August 17, 2010 | by Lou Chibbaro Jr.
Appeals court stays Prop 8 ruling

A federal appeals court has reversed a decision last week by a lower court judge to lift the stay on his Aug. 4 ruling overturning Proposition 8, dashing the hopes of same-sex couples in California to quickly regain their right to marry.

A three-judge panel of the Ninth Circuit U.S. Court of Appeals in San Francisco on Monday granted a request by supporters of Prop 8 to keep the stay in place until the completion of their appeal, which is expected to continue through December.

In their two-page order, the judges said only, “Appellants’ motion for a stay of the district court’s order of Aug. 4, 2010 pending appeal is granted.”

They were referring to the Aug. 4 decision by U.S. District Court Judge Vaughn Walker declaring Prop 8’s ban on same-sex marriage null and void because it violates the U.S. Constitution’s equal protection and due process clauses.

But in an action viewed as favorable to same-sex marriage advocates, the appeals court judges also ordered that the case move forward on an expedited basis, setting strict deadlines for lawyers on both sides to file their briefs between September and November. They directed that arguments before the court would take place during the week of Dec. 6.

The action by appeals court judges Sidney Thomas, Michael Hawkins, and Edward Leavy reversed an Aug. 12 decision by Walker to lift a stay that he put in place nine days earlier.

Rather than allow same-sex marriages to resume in the state immediately upon issuing his Aug. 4 decision, Walker placed a stay on his own ruling, saying he wanted to give supporters and opponents of Prop 8 a chance to submit briefs arguing why a stay should or should not be kept in place during the appeal process.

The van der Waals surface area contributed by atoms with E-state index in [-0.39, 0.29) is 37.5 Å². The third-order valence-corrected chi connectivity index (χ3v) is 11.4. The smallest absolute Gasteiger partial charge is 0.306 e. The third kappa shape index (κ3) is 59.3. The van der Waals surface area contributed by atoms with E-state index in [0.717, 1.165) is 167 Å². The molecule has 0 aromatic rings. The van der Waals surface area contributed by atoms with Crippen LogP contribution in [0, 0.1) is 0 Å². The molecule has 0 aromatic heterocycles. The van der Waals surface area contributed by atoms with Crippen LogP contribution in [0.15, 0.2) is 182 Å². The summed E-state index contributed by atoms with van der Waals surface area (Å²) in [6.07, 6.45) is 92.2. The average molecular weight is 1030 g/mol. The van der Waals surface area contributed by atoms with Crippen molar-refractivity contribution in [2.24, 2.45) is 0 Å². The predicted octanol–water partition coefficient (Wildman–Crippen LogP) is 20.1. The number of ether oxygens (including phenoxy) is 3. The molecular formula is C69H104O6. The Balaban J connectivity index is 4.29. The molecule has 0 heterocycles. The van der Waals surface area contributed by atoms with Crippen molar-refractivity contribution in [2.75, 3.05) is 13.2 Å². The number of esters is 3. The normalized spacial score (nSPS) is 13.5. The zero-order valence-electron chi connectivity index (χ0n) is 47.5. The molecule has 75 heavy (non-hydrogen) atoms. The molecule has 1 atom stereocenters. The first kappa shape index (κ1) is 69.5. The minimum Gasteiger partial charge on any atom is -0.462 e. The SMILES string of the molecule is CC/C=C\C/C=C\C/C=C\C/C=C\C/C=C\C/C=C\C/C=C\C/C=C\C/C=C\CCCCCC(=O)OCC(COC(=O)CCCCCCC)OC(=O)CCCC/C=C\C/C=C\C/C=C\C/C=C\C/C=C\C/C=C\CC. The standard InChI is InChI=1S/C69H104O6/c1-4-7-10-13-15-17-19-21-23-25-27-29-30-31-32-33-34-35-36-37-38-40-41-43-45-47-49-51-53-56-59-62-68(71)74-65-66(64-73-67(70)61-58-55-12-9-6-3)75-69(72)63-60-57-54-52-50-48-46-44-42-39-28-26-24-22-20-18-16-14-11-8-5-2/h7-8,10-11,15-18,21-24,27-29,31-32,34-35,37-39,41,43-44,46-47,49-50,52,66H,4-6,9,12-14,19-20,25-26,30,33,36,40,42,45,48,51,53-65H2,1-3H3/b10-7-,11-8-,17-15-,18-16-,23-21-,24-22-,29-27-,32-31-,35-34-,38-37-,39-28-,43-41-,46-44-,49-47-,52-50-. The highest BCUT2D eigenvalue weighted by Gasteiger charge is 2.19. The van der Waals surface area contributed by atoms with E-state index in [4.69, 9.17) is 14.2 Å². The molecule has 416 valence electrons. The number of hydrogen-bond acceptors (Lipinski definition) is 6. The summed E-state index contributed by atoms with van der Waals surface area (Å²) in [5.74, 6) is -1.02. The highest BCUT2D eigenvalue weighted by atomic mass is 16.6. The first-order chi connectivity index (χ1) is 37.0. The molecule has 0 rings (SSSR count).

After considering the arguments, Walker ruled Aug. 12 that a stay was not justified because allowing same-sex marriage to resume would not cause any harm to the state or its people. But he extended his stay to Aug. 18 to give the Ninth Circuit Court of Appeals a chance to decide the matter.

Unlike Walker, who issued an 11-page ruling explaining why he believed the stay should be lifted, the appeals court panel gave no explanation for its action.

However, while it rejected Walker’s decision to lift the stay, the appeals court panel appears to have given credence to Walker’s assertion in his Aug. 12 ruling that Prop 8 supporters may not have legal standing to appeal the case.

Walker noted in his Aug. 12 ruling that called for lifting the stay that the State of California may have sole legal standing to appeal a case like the one involving Prop 8. California Gov. Arnold Schwarzenegger and the state’s attorney general, Jerry Brown, have refused to defend Prop 8, forcing private advocates backing the same-sex marriage ban law to defend it in court.

Schwarzenegger and Brown have said they also oppose an appeal of Walker’s decision overturning Prop 8 and that the state would not be a party to the appeal.

“In addition to any issues appellants wish to raise on appeal, appellants are directed to include in their opening brief a discussion of why this appeal should not be dismissed for lack of Article III standing,” the appeals court panel noted in its ruling Monday.

Officials with the California-based American Foundation for Equal Rights, which initiated the lawsuit by two same-sex couples that led to Walker’s decision to overturn Prop 8, sought to put an optimistic spin on the appeals court’s decision Monday to keep the stay in place.

“This means that although Californians who were denied equality by Proposition 8 cannot marry immediately, the Ninth Circuit, like the district court, will move swiftly to address and decide the merits of plaintiffs’ claims on their merits,” the group said in a statement.

Ted Olson, one of the two attorneys that argued for overturning Prop 8 at the district court trial earlier this year, called the expedited appeals court schedule significant.

“We are very gratified that the Ninth Circuit has recognized the importance and pressing nature of this case and the need to resolve it as quickly as possibly by issuing this extremely expedited briefing schedule,” he said.

But one of the attorneys that defended Prop 8 in court had a different assessment of Monday’s decision to keep the stay in place.